Understanding "Corruption" Is An Important Step To Ending "Corruption"

(September 2019)

With the president facing the threat of impeachment in Washington and numerous public officials and power brokers confronting indictments and investigations in Philadelphia, "corruption" is a topic that is getting a lot of attention.  Those accused will have their day to answer to specific charges, but in the court of public opinion, we must be careful to not rely on an overly legalistic or singularly transactional understanding of the meaning of "corruption" when considering officials' behavior.  The idea that "corruption" can only be found in bribery/solicitation scenarios or explicit quid-pro-quo exchanges is a tremendously shallow understanding of the concept of "corruption" and one that will not help us fight corrupt activities at the local or national level.

Corruption is not limited to actions that violate the law.  Corruption involves a wide variety of actions that betray the public interest and deviate from acceptable norms.  In a political sector, corruption extends well beyond actions judged as legal or illegal to include the manner in which systems operate and the way decisions in political environments are made.  Just because an action is illegal, does not necessarily mean that it is corrupt.  Committing a crime is running afoul of the law, but corruption implies an intent, not to violate a statute, but to violate the public good and the public trust.  

Limiting a consideration of corruption to those (happily) rare instances where a public official ends up in prison, similarly promotes a poor understanding of the concept.  Just as many drivers break the speed limit, but relatively few are ticketed, many more corrupt actions occur than could ever result in prosecution.  Uncovering evidence in a proper manner to secure a conviction in a court of law itself presents a significant challenge.   But, even more fundamentally, just because an activity is not legally defined as "corrupt" or simply because an individual is not convicted of a "corrupt" act, does not imply that there is no corruption.  It is a truism that the absence of evidence of corruption is not evidence of the absence of corruption.

Elected officials who never accept illegal bribes, but use the power of their office to steer contracts to political contributors may never break a law, but are still acting in a corrupt manner.  A code-enforcement bureaucracy that aggressively cites property owners in only certain neighborhoods may not be acting illegally, but is still operating a corrupt system.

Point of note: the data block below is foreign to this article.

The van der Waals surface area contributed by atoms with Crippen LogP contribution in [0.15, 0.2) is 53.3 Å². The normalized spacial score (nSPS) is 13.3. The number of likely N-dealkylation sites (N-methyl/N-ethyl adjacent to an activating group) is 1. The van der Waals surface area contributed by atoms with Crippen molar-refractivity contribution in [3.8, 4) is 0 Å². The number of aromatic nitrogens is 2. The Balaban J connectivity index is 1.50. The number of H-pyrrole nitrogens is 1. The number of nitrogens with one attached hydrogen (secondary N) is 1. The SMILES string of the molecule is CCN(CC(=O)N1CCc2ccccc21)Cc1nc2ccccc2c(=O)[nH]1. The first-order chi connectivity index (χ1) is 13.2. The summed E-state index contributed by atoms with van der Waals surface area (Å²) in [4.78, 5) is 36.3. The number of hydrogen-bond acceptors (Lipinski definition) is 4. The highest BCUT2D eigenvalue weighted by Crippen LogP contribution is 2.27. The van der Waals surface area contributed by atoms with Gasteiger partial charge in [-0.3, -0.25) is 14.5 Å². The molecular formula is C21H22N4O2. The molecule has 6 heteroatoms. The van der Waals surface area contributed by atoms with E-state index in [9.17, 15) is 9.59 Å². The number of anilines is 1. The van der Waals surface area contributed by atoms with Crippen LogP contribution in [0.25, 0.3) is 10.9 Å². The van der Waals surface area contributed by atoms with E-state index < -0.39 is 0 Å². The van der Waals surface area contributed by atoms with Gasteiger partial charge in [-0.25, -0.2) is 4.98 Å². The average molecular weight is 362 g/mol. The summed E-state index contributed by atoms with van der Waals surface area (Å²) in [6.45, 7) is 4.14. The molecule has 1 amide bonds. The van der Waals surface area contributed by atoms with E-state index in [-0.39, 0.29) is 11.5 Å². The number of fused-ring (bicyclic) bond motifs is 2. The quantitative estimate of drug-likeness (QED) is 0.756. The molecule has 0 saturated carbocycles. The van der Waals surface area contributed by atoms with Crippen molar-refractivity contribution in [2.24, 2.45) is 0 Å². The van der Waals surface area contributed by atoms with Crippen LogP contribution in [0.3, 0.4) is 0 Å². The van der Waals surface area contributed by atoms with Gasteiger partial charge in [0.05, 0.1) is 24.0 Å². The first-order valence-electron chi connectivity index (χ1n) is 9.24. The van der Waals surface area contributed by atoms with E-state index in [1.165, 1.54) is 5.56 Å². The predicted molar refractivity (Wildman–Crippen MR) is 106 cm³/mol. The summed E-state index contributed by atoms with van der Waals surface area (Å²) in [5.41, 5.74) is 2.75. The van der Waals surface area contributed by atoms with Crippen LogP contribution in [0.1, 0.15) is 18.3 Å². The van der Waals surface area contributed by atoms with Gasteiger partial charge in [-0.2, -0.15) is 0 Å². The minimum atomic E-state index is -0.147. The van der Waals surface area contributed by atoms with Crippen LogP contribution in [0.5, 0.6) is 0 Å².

Corruption occurs where discrimination is organized and methodical, where official decisions are made for the benefit of a ruling cabal without the input and consent of the governed, and where arbitrary judgments replace objective determinations.  Corruption is favoritism and cronyism and nepotism and every other bestowing of public benefits used to further a private-oriented purpose.  Corruption is officials enjoying private benefits at the public's expense; actions that use public authority to advance non-public purposes; practices that favor or harm a portion of the population through mechanisms that are apart from an official decision-making process; and systems that establish and administer public policies without meaningfully engaging or benefiting the public.  

Defined by law or in a more philosophical sense, corruption is malignant and destructive.  Corruption increases costs of doing business, which must ultimately be borne by citizens.  By wasting public resources, it prevents better uses that could improve public services.  By eroding public trust and undermining legitimate authority, corruption weakens public faith in government.  

Corruption imposes true tangible costs and many, many intangible impacts.  Those costs, in financial and human terms, are often very hard to quantify, but they are unquestionably real.  Corrupt systems do not operate efficiently or effectively.  Corrupt individuals are not fiscally responsible.  Public money is wasted and sound public policy is squandered to political considerations.  A ripple effect continues.  Understanding that the dice are loaded, many developers or contractors choose not to play the game and vie for public contracts or bid on public jobs.  This reduces competition and raises public costs, minimizes public benefits, and limits the number of options of quality.  In a system where the "fix is in," too many public-policy decisions are made based on political considerations.  This blunts the positive outcomes of even the most well-intentioned programs.  

These costs should be incredibly troubling to Philadelphians who must live with the consequences of life in a city that has been damned as a city with a culture of corruption.  Over the course of the last century, rules and laws have changed in important ways to eliminate many corrupt practices.  Reform movements have waxed, but always waned and Philadelphians have implicitly consented to living in a corrupted city.  Despite clear evidence that corruption continues to exist and contributes to the less-than-satisfying state of the city, anti-corruption movements have been largely ineffective over time in terms of eliminating a corrupt and contented culture.  Understanding that "corruption" exists even if envelopes of cash are not being slipped to public officials or quid-pro-quo transactions are never captured on surveillance video is an important first step toward working to make change for the better.